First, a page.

Lice are not a particularly common parasite but they can be extremely irriating if your pet is infected with them and they can pass easily between animals. However, they are readily treated by several of the veterinary spot-on treatments

What are lice?

  • Lice are insects, they have 6 legs and flat bodies, they are a whiteish colour and move very slowly, so can be difficult to spot
  • There are 2 types of lice, sucking, which bite your pet and suck their blood, and biting, which just feed off the dead skin on the surface.
  • The lice themselves are difficult to spot, but you may well see the eggs, which are commonly known as nits, clinging to your pet’s fur. ( Just like you see in children)
  • The lice found on cats and dogs are species specific, so don’t worry, they cannot infect people.


These are lice as seen under a microscope.

How do I know if my pet has lice?

  • Firstly, lice are not common in healthy cats and dogs. Animals are more likely to suffer from infestations if they are ill for another reason and their immune system is under stress.
  • One of the first signs of a louse infection is a scurfy, dry coat which progresses to sore, red, itchy skin.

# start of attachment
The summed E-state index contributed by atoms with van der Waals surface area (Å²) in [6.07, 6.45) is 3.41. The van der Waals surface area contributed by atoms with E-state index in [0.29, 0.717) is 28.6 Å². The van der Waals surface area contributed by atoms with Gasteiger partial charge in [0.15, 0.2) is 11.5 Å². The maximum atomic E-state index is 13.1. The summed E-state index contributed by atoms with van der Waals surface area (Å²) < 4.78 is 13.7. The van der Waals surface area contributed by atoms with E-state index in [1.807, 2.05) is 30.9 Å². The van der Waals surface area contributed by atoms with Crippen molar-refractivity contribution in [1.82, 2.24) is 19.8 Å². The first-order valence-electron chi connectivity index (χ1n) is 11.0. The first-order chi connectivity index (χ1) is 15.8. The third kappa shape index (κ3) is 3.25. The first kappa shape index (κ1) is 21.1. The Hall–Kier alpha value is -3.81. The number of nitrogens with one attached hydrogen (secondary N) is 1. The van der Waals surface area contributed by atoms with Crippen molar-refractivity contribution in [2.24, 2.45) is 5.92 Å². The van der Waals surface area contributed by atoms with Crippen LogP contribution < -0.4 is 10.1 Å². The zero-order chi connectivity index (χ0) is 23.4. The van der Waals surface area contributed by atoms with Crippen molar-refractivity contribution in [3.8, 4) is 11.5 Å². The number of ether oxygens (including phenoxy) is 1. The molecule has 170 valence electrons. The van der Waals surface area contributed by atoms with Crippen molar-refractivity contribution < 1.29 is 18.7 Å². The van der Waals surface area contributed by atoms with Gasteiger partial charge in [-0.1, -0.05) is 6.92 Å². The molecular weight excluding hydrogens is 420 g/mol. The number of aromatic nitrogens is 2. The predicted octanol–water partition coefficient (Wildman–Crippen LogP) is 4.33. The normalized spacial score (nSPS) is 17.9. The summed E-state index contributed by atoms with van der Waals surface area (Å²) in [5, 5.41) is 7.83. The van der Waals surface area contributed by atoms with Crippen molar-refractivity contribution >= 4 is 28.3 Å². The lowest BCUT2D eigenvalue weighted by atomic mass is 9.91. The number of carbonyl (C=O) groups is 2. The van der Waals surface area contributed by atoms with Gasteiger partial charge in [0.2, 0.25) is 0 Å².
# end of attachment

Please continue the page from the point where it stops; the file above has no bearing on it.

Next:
• Hair loss may also occur.
  • Lice are most often found around the ears, neck, shoulders and bottom.
  • It is possible for a heavily infected animal to become anaemic ( low levels of red blood cells) but this is uncommon and generally only seen in puppies.

How do I treat lice?

  • Several of the veterinary spot-on treatments will kill lice, ask your vet for specific advice.
  • The lice lifecycle ( from egg to adult) last 21 days, so often the treatment needs to be repeated in order to fully clear the infestation.
  • Lice are very contagious and will pass easily between pets. If one animal in the household has them, you must treat them all.
  • It is also a good idea to throw away your pets bedding to ensure that all the lice eggs are removed.

Please note this is an advice only website, if you have any specific concerns or queries about your pet, please contact your vet.

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